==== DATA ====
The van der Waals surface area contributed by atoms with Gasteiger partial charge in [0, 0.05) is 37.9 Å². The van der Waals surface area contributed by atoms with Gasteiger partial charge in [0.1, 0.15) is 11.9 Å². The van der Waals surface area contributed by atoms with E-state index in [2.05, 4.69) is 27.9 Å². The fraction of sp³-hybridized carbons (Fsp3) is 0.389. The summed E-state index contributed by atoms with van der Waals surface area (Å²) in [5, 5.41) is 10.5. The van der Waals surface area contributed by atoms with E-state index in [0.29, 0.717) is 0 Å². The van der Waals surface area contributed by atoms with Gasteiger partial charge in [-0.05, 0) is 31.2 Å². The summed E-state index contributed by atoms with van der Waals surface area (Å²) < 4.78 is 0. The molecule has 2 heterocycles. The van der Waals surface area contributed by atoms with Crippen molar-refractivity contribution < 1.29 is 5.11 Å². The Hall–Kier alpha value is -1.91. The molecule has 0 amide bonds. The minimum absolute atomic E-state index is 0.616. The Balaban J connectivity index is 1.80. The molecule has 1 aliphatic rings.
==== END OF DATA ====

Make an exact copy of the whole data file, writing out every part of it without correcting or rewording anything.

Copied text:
The van der Waals surface area contributed by atoms with Gasteiger partial charge in [0, 0.05) is 37.9 Å². The van der Waals surface area contributed by atoms with Gasteiger partial charge in [0.1, 0.15) is 11.9 Å². The van der Waals surface area contributed by atoms with E-state index in [2.05, 4.69) is 27.9 Å². The fraction of sp³-hybridized carbons (Fsp3) is 0.389. The summed E-state index contributed by atoms with van der Waals surface area (Å²) in [5, 5.41) is 10.5. The van der Waals surface area contributed by atoms with E-state index in [0.29, 0.717) is 0 Å². The van der Waals surface area contributed by atoms with Gasteiger partial charge in [-0.05, 0) is 31.2 Å². The summed E-state index contributed by atoms with van der Waals surface area (Å²) < 4.78 is 0. The molecule has 2 heterocycles. The van der Waals surface area contributed by atoms with Crippen molar-refractivity contribution < 1.29 is 5.11 Å². The Hall–Kier alpha value is -1.91. The molecule has 0 amide bonds. The minimum absolute atomic E-state index is 0.616. The Balaban J connectivity index is 1.80. The molecule has 1 aliphatic rings.